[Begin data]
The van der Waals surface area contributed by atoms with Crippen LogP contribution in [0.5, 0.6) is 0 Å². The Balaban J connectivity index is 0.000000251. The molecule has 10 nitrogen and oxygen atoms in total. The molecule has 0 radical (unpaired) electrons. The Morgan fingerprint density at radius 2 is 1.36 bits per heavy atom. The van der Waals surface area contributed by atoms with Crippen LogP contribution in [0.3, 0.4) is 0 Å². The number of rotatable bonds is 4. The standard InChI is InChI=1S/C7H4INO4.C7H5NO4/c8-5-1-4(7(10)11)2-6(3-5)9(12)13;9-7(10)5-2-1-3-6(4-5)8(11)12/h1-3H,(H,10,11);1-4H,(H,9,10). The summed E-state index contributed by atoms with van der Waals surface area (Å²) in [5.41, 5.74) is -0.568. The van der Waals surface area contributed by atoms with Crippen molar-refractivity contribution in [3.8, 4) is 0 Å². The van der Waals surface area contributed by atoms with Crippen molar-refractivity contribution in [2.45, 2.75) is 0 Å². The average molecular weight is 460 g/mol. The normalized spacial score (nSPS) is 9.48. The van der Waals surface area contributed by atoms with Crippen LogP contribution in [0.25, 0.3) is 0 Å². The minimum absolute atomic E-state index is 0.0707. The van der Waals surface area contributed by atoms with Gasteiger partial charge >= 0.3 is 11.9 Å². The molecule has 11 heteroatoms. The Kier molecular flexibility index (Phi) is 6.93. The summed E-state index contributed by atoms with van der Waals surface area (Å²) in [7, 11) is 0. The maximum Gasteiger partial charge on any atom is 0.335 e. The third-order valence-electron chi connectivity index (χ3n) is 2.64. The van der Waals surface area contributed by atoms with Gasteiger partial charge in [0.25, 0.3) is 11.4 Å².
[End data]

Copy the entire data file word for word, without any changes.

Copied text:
The van der Waals surface area contributed by atoms with Crippen LogP contribution in [0.5, 0.6) is 0 Å². The Balaban J connectivity index is 0.000000251. The molecule has 10 nitrogen and oxygen atoms in total. The molecule has 0 radical (unpaired) electrons. The Morgan fingerprint density at radius 2 is 1.36 bits per heavy atom. The van der Waals surface area contributed by atoms with Crippen LogP contribution in [0.3, 0.4) is 0 Å². The number of rotatable bonds is 4. The standard InChI is InChI=1S/C7H4INO4.C7H5NO4/c8-5-1-4(7(10)11)2-6(3-5)9(12)13;9-7(10)5-2-1-3-6(4-5)8(11)12/h1-3H,(H,10,11);1-4H,(H,9,10). The summed E-state index contributed by atoms with van der Waals surface area (Å²) in [5.41, 5.74) is -0.568. The van der Waals surface area contributed by atoms with Crippen molar-refractivity contribution in [3.8, 4) is 0 Å². The van der Waals surface area contributed by atoms with Crippen molar-refractivity contribution in [2.45, 2.75) is 0 Å². The average molecular weight is 460 g/mol. The normalized spacial score (nSPS) is 9.48. The van der Waals surface area contributed by atoms with Crippen LogP contribution in [0.25, 0.3) is 0 Å². The minimum absolute atomic E-state index is 0.0707. The van der Waals surface area contributed by atoms with Gasteiger partial charge >= 0.3 is 11.9 Å². The molecule has 11 heteroatoms. The Kier molecular flexibility index (Phi) is 6.93. The summed E-state index contributed by atoms with van der Waals surface area (Å²) in [7, 11) is 0. The maximum Gasteiger partial charge on any atom is 0.335 e. The third-order valence-electron chi connectivity index (χ3n) is 2.64. The van der Waals surface area contributed by atoms with Gasteiger partial charge in [0.25, 0.3) is 11.4 Å².